At the National Cemetery in Westwood
Pacific Palisades Cub Scout Pack 223 joined thousands of other Scouts from around Los Angeles to place an American flag at more than 88,000 graves in the Los Angeles National Cemetery in Westwood on Saturday.
The Los Angeles National Flag placement, which began more than 40 years ago for Memorial Day, is marked by each Scout saying the name of the veteran and placing a flag by his or her grave.
Memorial Day, which is observed the last Monday of May, commemorates the men and women who died while in the military service. The day is to memorialize those who made the ultimate sacrifice for their country.
A ceremony will be held at 10 a.m. on Monday at the National Cemetery, 950 S. Sepulveda Blvd. If you cannot make the ceremony, a national moment of remembrance takes place at 3 p.m. local time.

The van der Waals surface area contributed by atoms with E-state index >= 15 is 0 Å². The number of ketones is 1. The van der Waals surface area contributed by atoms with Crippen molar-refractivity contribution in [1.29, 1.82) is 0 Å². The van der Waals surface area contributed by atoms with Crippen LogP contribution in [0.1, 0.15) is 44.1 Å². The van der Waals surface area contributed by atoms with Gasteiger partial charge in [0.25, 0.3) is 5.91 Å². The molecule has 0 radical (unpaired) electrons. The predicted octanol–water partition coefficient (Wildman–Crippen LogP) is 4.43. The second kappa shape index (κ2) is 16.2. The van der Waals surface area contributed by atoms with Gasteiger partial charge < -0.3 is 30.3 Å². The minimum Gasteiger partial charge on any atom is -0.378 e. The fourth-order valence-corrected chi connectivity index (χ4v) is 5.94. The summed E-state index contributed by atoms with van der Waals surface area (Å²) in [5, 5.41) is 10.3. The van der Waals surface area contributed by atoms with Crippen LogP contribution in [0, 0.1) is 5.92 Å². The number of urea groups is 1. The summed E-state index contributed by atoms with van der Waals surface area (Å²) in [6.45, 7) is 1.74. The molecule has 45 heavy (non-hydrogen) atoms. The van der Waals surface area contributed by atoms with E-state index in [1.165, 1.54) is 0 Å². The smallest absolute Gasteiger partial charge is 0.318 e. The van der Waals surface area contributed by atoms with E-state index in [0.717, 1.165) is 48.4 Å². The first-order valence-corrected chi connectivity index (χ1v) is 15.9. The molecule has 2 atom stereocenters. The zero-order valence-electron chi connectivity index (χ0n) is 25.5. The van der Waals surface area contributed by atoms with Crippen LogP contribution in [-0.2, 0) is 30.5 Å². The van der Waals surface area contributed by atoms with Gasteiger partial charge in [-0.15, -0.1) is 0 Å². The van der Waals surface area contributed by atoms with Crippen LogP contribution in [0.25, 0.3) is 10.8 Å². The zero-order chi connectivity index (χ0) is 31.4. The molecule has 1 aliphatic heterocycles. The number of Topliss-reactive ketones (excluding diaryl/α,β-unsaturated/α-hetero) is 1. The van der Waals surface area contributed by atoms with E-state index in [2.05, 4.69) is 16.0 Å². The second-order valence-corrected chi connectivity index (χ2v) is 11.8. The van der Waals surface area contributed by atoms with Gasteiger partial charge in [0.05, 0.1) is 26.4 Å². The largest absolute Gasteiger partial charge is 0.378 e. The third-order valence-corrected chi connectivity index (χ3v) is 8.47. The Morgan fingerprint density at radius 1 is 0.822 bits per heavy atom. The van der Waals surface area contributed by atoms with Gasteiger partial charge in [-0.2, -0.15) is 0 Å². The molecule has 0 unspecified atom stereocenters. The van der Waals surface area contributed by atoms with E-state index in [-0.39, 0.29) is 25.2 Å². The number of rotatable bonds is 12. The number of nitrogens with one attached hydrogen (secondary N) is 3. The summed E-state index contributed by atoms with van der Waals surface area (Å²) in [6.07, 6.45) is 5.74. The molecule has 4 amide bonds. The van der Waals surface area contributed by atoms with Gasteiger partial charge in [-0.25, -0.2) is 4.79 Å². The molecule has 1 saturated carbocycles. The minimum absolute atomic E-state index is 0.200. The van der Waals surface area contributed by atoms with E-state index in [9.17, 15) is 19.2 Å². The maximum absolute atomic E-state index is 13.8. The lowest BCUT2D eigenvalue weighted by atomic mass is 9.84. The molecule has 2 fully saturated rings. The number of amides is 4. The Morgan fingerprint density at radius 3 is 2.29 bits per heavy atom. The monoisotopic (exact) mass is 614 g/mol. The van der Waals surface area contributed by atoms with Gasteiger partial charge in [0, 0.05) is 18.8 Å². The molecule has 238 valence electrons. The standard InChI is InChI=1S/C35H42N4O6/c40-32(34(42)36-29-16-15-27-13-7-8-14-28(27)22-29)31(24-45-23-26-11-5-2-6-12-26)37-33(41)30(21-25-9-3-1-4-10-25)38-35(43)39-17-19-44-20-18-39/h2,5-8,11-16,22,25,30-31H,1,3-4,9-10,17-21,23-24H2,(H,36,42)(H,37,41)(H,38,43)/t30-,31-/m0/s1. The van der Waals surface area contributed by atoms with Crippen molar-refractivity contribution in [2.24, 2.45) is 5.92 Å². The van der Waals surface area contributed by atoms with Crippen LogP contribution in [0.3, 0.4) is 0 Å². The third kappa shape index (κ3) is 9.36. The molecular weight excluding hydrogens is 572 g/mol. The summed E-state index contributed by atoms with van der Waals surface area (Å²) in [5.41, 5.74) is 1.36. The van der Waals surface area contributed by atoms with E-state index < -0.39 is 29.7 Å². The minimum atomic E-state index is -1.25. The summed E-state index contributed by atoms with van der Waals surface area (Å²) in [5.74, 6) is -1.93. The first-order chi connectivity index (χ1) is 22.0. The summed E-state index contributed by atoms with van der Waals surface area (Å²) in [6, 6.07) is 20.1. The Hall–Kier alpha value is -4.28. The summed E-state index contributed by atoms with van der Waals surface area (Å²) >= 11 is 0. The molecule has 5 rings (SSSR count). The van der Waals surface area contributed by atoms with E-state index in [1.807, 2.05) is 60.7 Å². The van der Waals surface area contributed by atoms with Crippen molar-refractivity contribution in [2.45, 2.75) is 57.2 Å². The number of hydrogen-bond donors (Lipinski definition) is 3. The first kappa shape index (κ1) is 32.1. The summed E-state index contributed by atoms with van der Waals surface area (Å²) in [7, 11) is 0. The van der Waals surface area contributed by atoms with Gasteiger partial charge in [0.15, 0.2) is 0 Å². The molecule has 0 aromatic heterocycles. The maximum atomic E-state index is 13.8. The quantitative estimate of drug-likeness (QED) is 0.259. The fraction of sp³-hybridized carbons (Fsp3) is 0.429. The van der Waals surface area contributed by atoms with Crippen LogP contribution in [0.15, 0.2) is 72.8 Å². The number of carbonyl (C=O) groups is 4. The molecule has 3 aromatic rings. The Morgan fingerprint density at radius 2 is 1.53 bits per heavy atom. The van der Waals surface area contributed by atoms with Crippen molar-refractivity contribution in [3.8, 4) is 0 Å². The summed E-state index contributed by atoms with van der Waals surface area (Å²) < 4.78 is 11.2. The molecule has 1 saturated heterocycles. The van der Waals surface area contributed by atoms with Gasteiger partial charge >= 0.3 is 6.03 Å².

Memorial Day, a federal holiday, was first enacted after the American Civil War, which had claimed more lives than any other conflict in U.S. history and spurred the creation of the country’s first national cemeteries.
In 1868, General John Logan called for a nationwide day of remembrance and called the day “Decoration Day.” That year, 5,000 participants went to Arlington National Cemetery and decorated 20,000 Union and Confederate graves.
After World War I, the observance also included all fallen U.S. service members. In 1971, Memorial Day became a national holiday by act of Congress.